We could say that it connects directly with Zerkalo (The mirror), with the difference that now we do not talk about the memories of childhood and youth as a reflection of the past, but the lacerating pain left by those memories lived and permanently lost in exile . The filmmaker knows he will never return to his country and decides to hold a press conference in Milan, where he makes a public statement about his future intentions. Russian secret agents follow him closely and compel the filmmaker to flee to Sweden, where he finishes his career with Offret (Sacrifice, 1986), a golden ticket to one of the richest and most painful artistic careers in film history. The film has a very small budget, but it is enough so that the aesthetics of the filmmaker can develop satisfactorily and transmit to the viewer those vibrant emotions that his stories drew with passion and thoroughness of craftsman happy in his altruistic work of giving art to others without receiving Nothing in return. After all, that is the work of the true artist, he always said.
Sacrifice, like Nostalghia, also tells the story of a man who sacrifices himself for others to save humanity and thus redeem it from sin. And the sin of the world is the lack of faith, which leads to incommunication and absolute indifference.
The work of camera returns to be spectacular in its will to wrap to its personages and to accompany them in silence and with great respect. It is sublime the domain that makes of the perspectives, aided by lateral traveling (prodigious final sequence without cuts in Nostalghia, of nine minutes of duration in which the protagonist runs a pool without water from one end to the other with a candle that does not It can be extinguished, because its sacrifice depends on it to save the world).
Tarkoski’s cinema captures life in a bite of blood, which the filmmaker seeks so intensely that can only produce intense pain, but at the same time liberating. In this last stage of his filmography, the filmmaker no longer seeks religion, but spirituality, because he is exiled and his despair has no limits. What previously made him happy: the contemplation of Art, now rejects it with fury and violence because it attacks and devours the heart.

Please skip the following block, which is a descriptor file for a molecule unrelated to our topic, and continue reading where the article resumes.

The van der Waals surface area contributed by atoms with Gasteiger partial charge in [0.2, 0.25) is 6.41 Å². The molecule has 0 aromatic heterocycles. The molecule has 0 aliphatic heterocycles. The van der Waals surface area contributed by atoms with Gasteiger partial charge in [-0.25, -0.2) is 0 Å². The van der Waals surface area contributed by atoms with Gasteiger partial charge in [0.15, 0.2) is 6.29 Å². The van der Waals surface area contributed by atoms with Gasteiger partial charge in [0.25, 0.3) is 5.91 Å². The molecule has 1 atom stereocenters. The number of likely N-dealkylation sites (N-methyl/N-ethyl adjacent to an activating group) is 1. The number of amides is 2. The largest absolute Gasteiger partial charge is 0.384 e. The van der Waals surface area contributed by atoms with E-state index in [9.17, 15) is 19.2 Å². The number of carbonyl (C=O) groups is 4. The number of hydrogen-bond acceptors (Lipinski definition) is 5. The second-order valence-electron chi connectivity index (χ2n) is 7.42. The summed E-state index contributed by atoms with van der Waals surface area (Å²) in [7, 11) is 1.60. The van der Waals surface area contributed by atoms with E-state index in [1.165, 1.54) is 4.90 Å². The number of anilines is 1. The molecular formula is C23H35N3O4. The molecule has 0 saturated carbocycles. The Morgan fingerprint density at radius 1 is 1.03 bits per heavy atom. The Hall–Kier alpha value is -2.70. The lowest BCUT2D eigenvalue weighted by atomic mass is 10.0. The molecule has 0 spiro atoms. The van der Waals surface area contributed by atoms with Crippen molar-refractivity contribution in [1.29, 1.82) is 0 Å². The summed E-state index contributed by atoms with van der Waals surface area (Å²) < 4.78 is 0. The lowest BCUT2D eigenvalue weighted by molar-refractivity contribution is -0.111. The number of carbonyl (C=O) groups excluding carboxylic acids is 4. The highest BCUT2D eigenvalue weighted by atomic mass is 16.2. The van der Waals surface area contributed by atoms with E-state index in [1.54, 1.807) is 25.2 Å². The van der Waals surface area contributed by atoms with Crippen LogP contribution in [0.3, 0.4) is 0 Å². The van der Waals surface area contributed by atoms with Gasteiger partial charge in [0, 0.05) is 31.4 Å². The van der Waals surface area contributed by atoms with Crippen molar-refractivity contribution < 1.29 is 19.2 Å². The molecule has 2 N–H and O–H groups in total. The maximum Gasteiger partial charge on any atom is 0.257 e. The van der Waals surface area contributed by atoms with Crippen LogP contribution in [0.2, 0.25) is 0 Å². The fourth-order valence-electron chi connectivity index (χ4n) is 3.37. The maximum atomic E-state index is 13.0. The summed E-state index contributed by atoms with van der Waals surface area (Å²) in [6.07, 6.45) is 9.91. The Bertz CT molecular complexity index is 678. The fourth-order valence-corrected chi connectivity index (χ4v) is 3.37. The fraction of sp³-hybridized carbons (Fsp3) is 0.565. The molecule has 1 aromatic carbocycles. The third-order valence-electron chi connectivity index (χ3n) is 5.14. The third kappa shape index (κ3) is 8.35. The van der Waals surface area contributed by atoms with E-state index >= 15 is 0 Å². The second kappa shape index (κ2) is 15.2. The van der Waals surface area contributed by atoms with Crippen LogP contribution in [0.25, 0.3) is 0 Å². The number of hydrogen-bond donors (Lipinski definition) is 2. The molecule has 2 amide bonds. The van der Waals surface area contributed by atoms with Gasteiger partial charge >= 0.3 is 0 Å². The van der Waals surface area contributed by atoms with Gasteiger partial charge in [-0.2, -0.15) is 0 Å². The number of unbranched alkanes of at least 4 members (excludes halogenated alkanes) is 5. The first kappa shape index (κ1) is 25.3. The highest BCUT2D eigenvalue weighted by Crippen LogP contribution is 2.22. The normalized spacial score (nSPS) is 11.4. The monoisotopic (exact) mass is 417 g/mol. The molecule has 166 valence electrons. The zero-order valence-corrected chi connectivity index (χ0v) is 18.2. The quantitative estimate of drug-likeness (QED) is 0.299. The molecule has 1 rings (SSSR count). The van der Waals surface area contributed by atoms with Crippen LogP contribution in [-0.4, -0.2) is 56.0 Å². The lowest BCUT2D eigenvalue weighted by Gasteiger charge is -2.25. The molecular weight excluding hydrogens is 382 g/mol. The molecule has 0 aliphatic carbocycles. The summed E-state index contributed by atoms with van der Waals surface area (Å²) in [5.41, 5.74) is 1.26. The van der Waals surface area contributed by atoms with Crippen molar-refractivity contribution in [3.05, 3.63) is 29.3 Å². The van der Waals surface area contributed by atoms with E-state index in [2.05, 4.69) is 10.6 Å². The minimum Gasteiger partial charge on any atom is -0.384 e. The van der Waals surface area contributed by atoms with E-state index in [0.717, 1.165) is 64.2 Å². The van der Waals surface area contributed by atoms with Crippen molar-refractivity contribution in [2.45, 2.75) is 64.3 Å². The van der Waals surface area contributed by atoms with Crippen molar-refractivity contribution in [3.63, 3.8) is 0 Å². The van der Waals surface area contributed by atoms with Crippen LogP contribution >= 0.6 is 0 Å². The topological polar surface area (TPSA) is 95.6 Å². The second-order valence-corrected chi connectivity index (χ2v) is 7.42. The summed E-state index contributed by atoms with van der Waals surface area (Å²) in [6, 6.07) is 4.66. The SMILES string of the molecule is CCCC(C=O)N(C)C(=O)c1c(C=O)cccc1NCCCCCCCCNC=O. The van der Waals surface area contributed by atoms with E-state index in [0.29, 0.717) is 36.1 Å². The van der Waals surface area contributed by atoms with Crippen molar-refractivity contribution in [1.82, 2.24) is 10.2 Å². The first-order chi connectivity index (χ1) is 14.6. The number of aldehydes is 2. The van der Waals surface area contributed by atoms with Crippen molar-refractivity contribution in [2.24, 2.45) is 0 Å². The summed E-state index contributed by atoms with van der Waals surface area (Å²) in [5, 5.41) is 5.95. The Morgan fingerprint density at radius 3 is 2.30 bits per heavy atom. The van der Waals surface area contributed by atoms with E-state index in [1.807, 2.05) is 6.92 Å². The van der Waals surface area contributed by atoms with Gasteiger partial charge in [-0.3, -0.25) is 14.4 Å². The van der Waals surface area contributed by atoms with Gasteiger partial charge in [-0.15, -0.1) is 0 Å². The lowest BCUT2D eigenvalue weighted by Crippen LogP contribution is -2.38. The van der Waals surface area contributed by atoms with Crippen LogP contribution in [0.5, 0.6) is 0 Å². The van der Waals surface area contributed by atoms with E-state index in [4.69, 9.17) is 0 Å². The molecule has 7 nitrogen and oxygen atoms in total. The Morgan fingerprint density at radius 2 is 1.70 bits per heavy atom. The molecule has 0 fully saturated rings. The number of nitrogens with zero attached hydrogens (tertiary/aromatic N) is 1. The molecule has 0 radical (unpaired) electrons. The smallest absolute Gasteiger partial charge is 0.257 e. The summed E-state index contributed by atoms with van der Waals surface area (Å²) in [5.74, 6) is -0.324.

Denial of beauty? No, just preserving it to look for better times to live in.
But his life ended shortly after Sacrifice (the film was made on the bed of a hospital in Paris), due to lung cancer.
Another important aspect of his films is the treatment of sound; And is that Tarkovski is one of those few directors who have understood that sound is an essential part, as is light and camera movements, of the film as such. His concept of sound tended to abstraction many times, but was always natural and consistent with the soul development of his characters. No one who has seen his movies can forget the rumor of water, the trickle of water, the echo of water. Water, always present in all his films as an element of absolute purity, cleansing the soul, transgression of affections and making vital decisions to act accordingly. The rain appears like a ghost, of unexpected, sometimes with force and others almost imperceptible, but that rain rarely wet its personages, these seems to dance around her with security, with confidence; It is as if the moisture of the water protected them and kept them in the heat of the home. Many times his characters lie on the ground and around them are puddles of water, even animals do: horses and dogs.
Andrei Tarkovski never died because his work lives.
And that ability to live beyond death, only have a few chosen by Art.
Miguel Ángel Barroso is a dedicated and published Film Historian. His credits include organizing numerous international film festivals and authoring several books including “The Hundred Best Films of Italian Cinema History” (2008) and “The Hundred Best Films of the 20th Century” (2009). Miguel organized the videoconference, “The Unforgettable Anna Magnani”, in tribute to the actress Anna Magnani on the centenary of his birth, held at the Italian Cultural Instituto Madrid.